Submitted to: Journal of Insect Science
Publication Type: Peer Reviewed Journal
Publication Acceptance Date: 10/29/2014
Publication Date: 1/19/2015
Citation: Dowd, P.F., Sattler, S.E. 2015. Helicoverpa zea (Lepidoptera: Noctuidae) and Spodoptera frugiperda (Lepidoptera: Noctuidae) responses to sorghum bicolor (Poales: Poaceae) tissues from lowered lignin lines. Journal of Insect Science. 15(1):162. DOI: 10.1093/jisesa/ieu162.
Interpretive Summary: Energy produced from renewable biomass is a desirable alternative to petroleum derived fuels, but the presence of lignin interferes with the efficiency of conversion to ethanol and other biofuels. Lines with altered lignin that are easier to bioconvert are available, but it is unknown how lignin alterations will affect insect resistance, which is important for sustainable production. The leaves of two low lignin sorghum lines with different genetic basis for low lignin were examined for resistance to two major insect pests of sorghum. Feeding damage was generally unaffected, and in several cases was significantly reduced in one of the low lignin lines, compared to a near isogenic line with normal lignin. This study indicates low or altered lignin is not necessarily incompatible with insect resistance, and unexpected benefits may occur when lignin composition is altered. Low lignin lines of biomass plants that retain pest resistance can be sustainably produced, and be used as a source of material suitable for bioconversion to biofuels, thereby reducing dependency on nonrenewable fuel sources.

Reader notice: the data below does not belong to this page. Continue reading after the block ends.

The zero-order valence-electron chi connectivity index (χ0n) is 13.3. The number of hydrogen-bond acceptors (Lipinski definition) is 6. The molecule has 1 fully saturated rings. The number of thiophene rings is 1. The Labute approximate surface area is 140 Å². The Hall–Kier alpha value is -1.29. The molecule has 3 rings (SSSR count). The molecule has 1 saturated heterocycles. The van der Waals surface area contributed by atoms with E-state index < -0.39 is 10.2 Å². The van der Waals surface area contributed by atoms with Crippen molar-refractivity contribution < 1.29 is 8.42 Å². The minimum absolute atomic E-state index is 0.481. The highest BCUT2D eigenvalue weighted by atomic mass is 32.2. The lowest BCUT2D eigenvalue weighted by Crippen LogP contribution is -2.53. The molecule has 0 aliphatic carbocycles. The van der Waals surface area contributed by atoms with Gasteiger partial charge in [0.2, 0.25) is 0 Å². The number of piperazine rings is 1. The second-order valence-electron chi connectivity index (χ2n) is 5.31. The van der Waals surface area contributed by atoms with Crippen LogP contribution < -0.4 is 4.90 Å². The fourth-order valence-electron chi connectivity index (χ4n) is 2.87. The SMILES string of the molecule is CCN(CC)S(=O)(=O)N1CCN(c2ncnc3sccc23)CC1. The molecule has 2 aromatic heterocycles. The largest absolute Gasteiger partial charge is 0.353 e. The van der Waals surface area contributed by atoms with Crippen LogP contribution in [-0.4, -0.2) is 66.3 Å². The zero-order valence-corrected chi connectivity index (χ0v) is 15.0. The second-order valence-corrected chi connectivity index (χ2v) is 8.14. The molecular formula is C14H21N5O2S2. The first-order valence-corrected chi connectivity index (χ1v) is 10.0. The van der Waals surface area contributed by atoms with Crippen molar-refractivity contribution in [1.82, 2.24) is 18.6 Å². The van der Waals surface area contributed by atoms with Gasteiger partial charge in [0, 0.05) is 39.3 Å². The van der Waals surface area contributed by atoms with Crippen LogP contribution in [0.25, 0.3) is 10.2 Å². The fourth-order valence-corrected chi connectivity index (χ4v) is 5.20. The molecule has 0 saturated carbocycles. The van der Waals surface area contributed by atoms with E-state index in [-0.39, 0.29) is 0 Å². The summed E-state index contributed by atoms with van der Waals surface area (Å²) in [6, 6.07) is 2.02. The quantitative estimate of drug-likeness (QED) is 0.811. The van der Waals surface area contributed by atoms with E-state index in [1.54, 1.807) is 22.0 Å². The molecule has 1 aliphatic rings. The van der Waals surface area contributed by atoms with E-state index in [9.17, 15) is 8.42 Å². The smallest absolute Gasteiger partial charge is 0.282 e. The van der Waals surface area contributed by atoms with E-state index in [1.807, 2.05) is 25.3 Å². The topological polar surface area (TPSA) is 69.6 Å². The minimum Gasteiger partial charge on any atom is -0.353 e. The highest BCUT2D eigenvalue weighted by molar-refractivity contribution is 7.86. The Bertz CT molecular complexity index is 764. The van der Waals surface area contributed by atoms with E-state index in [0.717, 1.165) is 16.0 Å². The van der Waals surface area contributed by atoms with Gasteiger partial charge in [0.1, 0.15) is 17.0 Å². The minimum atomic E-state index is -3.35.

Technical Abstract: Production of liquid fuels from biomass is impeded by the presence of lignin. Plants with lower or altered lignin are more amenable to lignocellulosic conversion to ethanol and other biofuels, but may be more susceptible to insect damage where lignin is an important resistance factor. Sorghum, Sorghum bicolor L., leaves and pith from normal (Tx623) and two near isogenic lines with altered lignin composition (bmr6 and bmr12) were compared for effects on feeding and growth of two major pests, the corn earworm, Helicoverpa zea (Boddie) and fall armyworm (Spodoptera frugiperda (J.E. Smith). Leaves from younger plants sometimes had greater feeding damage, but leaves from more mature plants were generally more resistant than the normal lignin line, especially bmr6. Caterpillars fed the bmr6 leaves were often smaller than those fed Tx623 leaves, especially fall armyworms. Assays with leaf disks containing sorghum leaf material and levels of phenolics similar to those found in respective leaves suggested altered vanillic acid may be contributing to the greater resistance of the altered lignin sorghum leaves. The colored pith from the bmr stalks was much more toxic to the caterpillars than that from the normal lignin plants. Thus, altering lignin content or composition does not necessarily result in increased insect susceptibility of biomass grasses, and could result in properties contributing to more sustainable production, such as insect resistance.